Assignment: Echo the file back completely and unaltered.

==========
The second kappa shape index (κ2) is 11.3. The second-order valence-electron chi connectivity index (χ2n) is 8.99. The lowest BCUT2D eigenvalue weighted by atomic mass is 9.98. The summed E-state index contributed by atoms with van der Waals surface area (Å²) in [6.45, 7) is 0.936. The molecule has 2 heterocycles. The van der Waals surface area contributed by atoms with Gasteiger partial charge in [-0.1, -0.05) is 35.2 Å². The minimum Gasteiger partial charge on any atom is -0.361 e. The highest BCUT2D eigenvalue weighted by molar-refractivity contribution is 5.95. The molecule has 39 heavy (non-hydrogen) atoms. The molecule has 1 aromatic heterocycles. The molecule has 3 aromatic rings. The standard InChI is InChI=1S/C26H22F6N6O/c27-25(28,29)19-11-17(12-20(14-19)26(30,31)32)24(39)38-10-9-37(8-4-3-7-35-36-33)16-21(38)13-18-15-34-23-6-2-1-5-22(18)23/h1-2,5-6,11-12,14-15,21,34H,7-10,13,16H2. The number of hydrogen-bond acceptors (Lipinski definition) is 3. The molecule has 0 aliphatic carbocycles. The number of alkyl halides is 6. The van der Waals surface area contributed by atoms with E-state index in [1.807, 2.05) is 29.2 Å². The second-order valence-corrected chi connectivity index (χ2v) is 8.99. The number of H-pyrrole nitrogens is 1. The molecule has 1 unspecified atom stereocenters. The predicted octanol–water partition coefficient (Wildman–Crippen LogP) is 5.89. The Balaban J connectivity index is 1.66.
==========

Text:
The second kappa shape index (κ2) is 11.3. The second-order valence-electron chi connectivity index (χ2n) is 8.99. The lowest BCUT2D eigenvalue weighted by atomic mass is 9.98. The summed E-state index contributed by atoms with van der Waals surface area (Å²) in [6.45, 7) is 0.936. The molecule has 2 heterocycles. The van der Waals surface area contributed by atoms with Gasteiger partial charge in [-0.1, -0.05) is 35.2 Å². The minimum Gasteiger partial charge on any atom is -0.361 e. The highest BCUT2D eigenvalue weighted by molar-refractivity contribution is 5.95. The molecule has 39 heavy (non-hydrogen) atoms. The molecule has 1 aromatic heterocycles. The molecule has 3 aromatic rings. The standard InChI is InChI=1S/C26H22F6N6O/c27-25(28,29)19-11-17(12-20(14-19)26(30,31)32)24(39)38-10-9-37(8-4-3-7-35-36-33)16-21(38)13-18-15-34-23-6-2-1-5-22(18)23/h1-2,5-6,11-12,14-15,21,34H,7-10,13,16H2. The number of hydrogen-bond acceptors (Lipinski definition) is 3. The molecule has 0 aliphatic carbocycles. The number of alkyl halides is 6. The van der Waals surface area contributed by atoms with E-state index in [1.807, 2.05) is 29.2 Å². The second-order valence-corrected chi connectivity index (χ2v) is 8.99. The number of H-pyrrole nitrogens is 1. The molecule has 1 unspecified atom stereocenters. The predicted octanol–water partition coefficient (Wildman–Crippen LogP) is 5.89. The Balaban J connectivity index is 1.66.